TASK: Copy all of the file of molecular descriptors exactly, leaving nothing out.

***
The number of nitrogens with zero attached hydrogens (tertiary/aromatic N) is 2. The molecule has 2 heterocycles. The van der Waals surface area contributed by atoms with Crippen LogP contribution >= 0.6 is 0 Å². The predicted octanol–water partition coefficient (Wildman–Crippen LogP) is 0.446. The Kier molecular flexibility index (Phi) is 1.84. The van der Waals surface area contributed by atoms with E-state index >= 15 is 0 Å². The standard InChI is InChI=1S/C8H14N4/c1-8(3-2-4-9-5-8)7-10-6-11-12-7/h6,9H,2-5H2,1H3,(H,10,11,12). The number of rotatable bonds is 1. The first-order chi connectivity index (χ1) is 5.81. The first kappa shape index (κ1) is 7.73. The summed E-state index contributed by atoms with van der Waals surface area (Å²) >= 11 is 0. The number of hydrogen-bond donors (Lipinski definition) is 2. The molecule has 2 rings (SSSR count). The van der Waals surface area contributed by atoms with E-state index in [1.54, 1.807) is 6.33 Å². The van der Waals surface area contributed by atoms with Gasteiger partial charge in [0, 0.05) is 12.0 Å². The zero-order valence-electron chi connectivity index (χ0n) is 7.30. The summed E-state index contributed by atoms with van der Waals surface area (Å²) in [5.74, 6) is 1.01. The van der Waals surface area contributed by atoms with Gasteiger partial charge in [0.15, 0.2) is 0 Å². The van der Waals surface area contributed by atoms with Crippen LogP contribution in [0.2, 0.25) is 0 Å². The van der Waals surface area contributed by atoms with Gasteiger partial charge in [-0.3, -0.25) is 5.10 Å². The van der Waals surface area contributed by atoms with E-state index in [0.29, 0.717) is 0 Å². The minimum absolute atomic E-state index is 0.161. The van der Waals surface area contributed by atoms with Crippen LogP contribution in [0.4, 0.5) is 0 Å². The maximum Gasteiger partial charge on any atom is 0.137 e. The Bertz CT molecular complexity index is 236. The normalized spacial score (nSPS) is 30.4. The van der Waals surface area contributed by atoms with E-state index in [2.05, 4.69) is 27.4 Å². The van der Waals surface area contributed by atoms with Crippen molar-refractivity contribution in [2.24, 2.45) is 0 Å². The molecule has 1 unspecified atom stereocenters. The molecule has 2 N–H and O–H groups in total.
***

The number of nitrogens with zero attached hydrogens (tertiary/aromatic N) is 2. The molecule has 2 heterocycles. The van der Waals surface area contributed by atoms with Crippen LogP contribution >= 0.6 is 0 Å². The predicted octanol–water partition coefficient (Wildman–Crippen LogP) is 0.446. The Kier molecular flexibility index (Phi) is 1.84. The van der Waals surface area contributed by atoms with E-state index >= 15 is 0 Å². The standard InChI is InChI=1S/C8H14N4/c1-8(3-2-4-9-5-8)7-10-6-11-12-7/h6,9H,2-5H2,1H3,(H,10,11,12). The number of rotatable bonds is 1. The first-order chi connectivity index (χ1) is 5.81. The first kappa shape index (κ1) is 7.73. The summed E-state index contributed by atoms with van der Waals surface area (Å²) >= 11 is 0. The number of hydrogen-bond donors (Lipinski definition) is 2. The molecule has 2 rings (SSSR count). The van der Waals surface area contributed by atoms with E-state index in [1.54, 1.807) is 6.33 Å². The van der Waals surface area contributed by atoms with Gasteiger partial charge in [0, 0.05) is 12.0 Å². The zero-order valence-electron chi connectivity index (χ0n) is 7.30. The summed E-state index contributed by atoms with van der Waals surface area (Å²) in [5.74, 6) is 1.01. The van der Waals surface area contributed by atoms with Gasteiger partial charge in [0.15, 0.2) is 0 Å². The van der Waals surface area contributed by atoms with Crippen LogP contribution in [0.2, 0.25) is 0 Å². The van der Waals surface area contributed by atoms with Gasteiger partial charge in [-0.3, -0.25) is 5.10 Å². The van der Waals surface area contributed by atoms with E-state index in [0.29, 0.717) is 0 Å². The minimum absolute atomic E-state index is 0.161. The van der Waals surface area contributed by atoms with Crippen LogP contribution in [0.4, 0.5) is 0 Å². The maximum Gasteiger partial charge on any atom is 0.137 e. The Bertz CT molecular complexity index is 236. The normalized spacial score (nSPS) is 30.4. The van der Waals surface area contributed by atoms with E-state index in [2.05, 4.69) is 27.4 Å². The van der Waals surface area contributed by atoms with Crippen molar-refractivity contribution in [2.24, 2.45) is 0 Å². The molecule has 1 unspecified atom stereocenters. The molecule has 2 N–H and O–H groups in total.